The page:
By Joe Kelly
MADISON, Wis. (CN) — Two environmental groups sued Wisconsin’s Public Service Commission in federal court Wednesday, claiming it violated due process in approving its part of a multistate power line corridor that will take private lands through eminent domain.
The Driftless Area Land Conservancy and Wisconsin Wildlife Federation, claim the Public Service Commission, or PSC, and three of its commissioners ignored clear conflicts of interest and biases, including damning testimony from environmental experts, in approving a 345 kilovolt, 17-story-high transmission line that will run more than 100 miles through Wisconsin, cutting through several protected wildlife refuges.
Construction of the Cardinal-Hickory Creek transmission line entails the condemnation and taking of private property in rural Dane, Grant and Iowa counties in Wisconsin. The counties are in the Driftless Area, a rugged swath of forested ridges unaffected by glaciation that once spread across parts of Wisconsin, Minnesota, Iowa and Illinois.
The 33-page lawsuit calls out the PSC for failing to force two of its commissioners to recuse themselves from the approval process due to entanglements with the private entities pushing for the project, which the plaintiffs say will cost Midwest ratepayers more than $2.2 billion over the next 40 years and could have catastrophic environmental impacts.
They say that “the decision-making process was imbued with at least an appearance of bias and a lack of impartiality, if not actual bias and a lack of impartiality, and conflicts of interest,” which defeats the purpose of open meetings and a transparent adjudicative process.
They say the transmission line is not even necessary for the region’s power needs. In short, “it is not needed to ‘keep the lights on.’”
The environmentalists say that defendant PSC Commissioner Rebecca Valcq had conflicts of interest due to her connections with WEC Energy Group, a large Midwest energy firm whose subsidiary, We Energies, serves in Wisconsin. WEC Energy Group owns a 60% interest in the American Transmission Company, a private energy company headquartered in Pewaukee, Wisconsin, an advocate for the project.
Valcq served as regulatory counsel for We Energies for nearly 15 years until 2014, during which time the transmission line was conceived of while she was representing the energy company. She then represented the energy company while working for nationwide firm Quarles & Brady before being appointed to the PSC this year.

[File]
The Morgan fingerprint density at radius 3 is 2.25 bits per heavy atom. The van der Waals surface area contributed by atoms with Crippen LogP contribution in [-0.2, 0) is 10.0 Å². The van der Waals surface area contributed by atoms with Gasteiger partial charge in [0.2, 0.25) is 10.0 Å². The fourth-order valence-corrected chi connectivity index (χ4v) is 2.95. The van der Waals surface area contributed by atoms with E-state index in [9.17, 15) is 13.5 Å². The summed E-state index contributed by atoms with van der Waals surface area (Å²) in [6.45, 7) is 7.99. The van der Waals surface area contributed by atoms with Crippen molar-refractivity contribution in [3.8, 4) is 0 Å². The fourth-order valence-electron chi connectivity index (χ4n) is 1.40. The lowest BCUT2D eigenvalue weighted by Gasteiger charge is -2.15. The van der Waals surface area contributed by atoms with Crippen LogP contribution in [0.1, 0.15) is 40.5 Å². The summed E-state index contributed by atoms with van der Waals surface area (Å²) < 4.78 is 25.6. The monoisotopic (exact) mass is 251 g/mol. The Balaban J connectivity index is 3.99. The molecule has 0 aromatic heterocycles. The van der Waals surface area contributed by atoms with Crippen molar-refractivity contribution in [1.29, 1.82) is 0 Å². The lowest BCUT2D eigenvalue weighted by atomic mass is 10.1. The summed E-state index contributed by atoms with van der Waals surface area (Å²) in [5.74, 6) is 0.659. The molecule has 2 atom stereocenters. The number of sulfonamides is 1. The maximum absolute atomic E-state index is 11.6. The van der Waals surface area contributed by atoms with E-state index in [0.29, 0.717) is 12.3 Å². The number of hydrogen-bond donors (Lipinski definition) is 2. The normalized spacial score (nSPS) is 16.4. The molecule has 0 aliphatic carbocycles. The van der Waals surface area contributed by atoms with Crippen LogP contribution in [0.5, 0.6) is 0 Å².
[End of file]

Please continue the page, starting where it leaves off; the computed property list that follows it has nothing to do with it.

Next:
An email Wednesday seeking comment from American Transmission Co. was directed to the PSC, which declined to comment on pending litigation. The PSC’s final decision approving the project, released in September, downplays the alleged conflicts of interest and says the motions for recusal were not timely in any case.
Defendant PSC Commissioner Michael Huebsch also has conflicts of interest, the plaintiffs say. In January this year, Huebsch joined the advisory committee of the Midcontinent Independent System Operator, or MISO, another private entity owned by public utilities and transmission companies involved with the Cardinal-Hickory Creek line.
The commissioners’ connections to the energy companies were acknowledged during the approval process by the commissioners themselves. The complaint states that Valcq opened an Aug. 20 public meeting by explaining that Huebsch would lead PSC’s deliberations because of his connections to MISO.
The lawsuit also challenged the process by which the PSC would take private land project.
Paul Bickford, for example, is a member of the Driftless Area Land Conservancy and is a co-owner of Bickford Farms, an organic farm in Iowa County, Wisconsin. According to the complaint, the project would build five to seven transmission towers on his property, cutting across his farmland.
If built in its current iteration, the high-voltage transmission line would begin in Dubuque County, Iowa, run more than 100 miles through the Driftless Area and end at a transmission substation in Middleton, Wisconsin.
The plaintiffs seek declaratory judgment that Valcq and Huebsch should have recused themselves from the approval process, that the PSC’s final decision is void because they did not, and that the entire process violated the Fifth and Fourteenth Amendments’ due process protections.
The plaintiffs are represented by Stephen P. Hurley with Hurley Burish of Madison, and Howard A. Learner with the Environmental Law & Policy Center of Chicago.